Genomic Precision

 A SeraCare blog focused on precision medicine and advanced clinical diagnostics

CNVs and Tumor Profiling: New CNV Materials for Breast, Lung, and Brain Cancer

Posted by Dana Ruminski Lowe, Ph.D. on Feb 14, 2018 4:00:00 PM

Simply described, copy number variations (CNVs) are DNA segments present at a variable copy number in comparison to a normal genome. It was originally thought that a CNV consisted of a region of greater than 1 kilobases, however advances in technology have allowed for identification of CNVs as small as 50 basepairs1. CNVs are common, affecting a greater fraction of the human genome than single nucleotide polymorphisms (SNPs). CNVs tend to be found in segmental duplications, heterochromatic DNA, replication origins, and palindromic regions2. They can originate in the germline or accumulate as somatic variants, as a result of several proposed mechanisms. Although some genes can be deleted or amplified with no phenotypic consequence, there are examples of CNVs that play important functions in normal biological pathways, such as the amplification of ribosomal genes during early embryogenesis to increase production of ribosomes2. Alternatively, many CNVs are pathogenic and can cause disease, such as diabetes, autism spectrum disorder, Alzheimer’s disease, and cancer.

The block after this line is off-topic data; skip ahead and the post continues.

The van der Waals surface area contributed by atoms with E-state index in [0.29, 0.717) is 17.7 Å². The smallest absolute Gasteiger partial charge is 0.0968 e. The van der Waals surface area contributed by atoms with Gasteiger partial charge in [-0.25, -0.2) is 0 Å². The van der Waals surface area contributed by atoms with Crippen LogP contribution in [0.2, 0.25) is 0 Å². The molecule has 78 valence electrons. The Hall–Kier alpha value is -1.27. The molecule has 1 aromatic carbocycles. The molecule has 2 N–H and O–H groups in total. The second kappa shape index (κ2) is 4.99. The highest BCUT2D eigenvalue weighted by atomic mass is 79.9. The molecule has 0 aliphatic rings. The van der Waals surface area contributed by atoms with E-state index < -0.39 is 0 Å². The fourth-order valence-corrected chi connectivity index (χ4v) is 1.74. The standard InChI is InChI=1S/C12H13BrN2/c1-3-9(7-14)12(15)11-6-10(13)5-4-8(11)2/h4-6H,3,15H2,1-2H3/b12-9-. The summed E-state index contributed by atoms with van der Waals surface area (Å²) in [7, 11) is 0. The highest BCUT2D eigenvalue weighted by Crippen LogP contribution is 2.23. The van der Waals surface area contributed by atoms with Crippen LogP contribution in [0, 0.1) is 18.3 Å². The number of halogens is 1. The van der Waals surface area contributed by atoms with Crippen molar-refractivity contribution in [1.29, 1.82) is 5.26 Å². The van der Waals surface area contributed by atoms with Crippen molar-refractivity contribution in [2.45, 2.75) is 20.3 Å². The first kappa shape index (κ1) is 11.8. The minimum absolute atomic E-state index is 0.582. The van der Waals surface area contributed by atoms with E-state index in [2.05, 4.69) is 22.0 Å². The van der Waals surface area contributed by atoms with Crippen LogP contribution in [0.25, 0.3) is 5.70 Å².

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Topics: biosynthetic reference materials, Clinical NGS Assays, Copy Number Variations (CNVs), Lung Cancer, Brain Cancer, Breast Cancer, tumor profiling

Reliable Interpretation of NGS Data: New Poster Talk Video

Posted by Cynthia Hendrickson, CEO Directed Genomics on Feb 1, 2018 8:00:00 AM

The ability to rapidly and effectively evaluate the performance of customized next-generation sequencing (NGS) panels is critical to provide high-quality sequencing solutions to customers. New England Biolabs®, together with Directed Genomics®, is developing a new offering, NEBNext Direct® Custom Ready Panels, which will allow researchers to select from a large library of genes for which baits have been developed and optimized, thus enabling rapid deployment of customized target-enrichment panels. Directed Genomics has been collaborating with SeraCare Life Sciences in order to streamline the optimization and characterization of NEBNext Direct target enrichment panels. 

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Topics: NGS, SeraSeq, NGS assays, Variant Allele Frequencies, highly-multiplexed reference material, NGS reference materials, AMP2017, reference materials

With so many options, how do you select the best NGS cancer assay?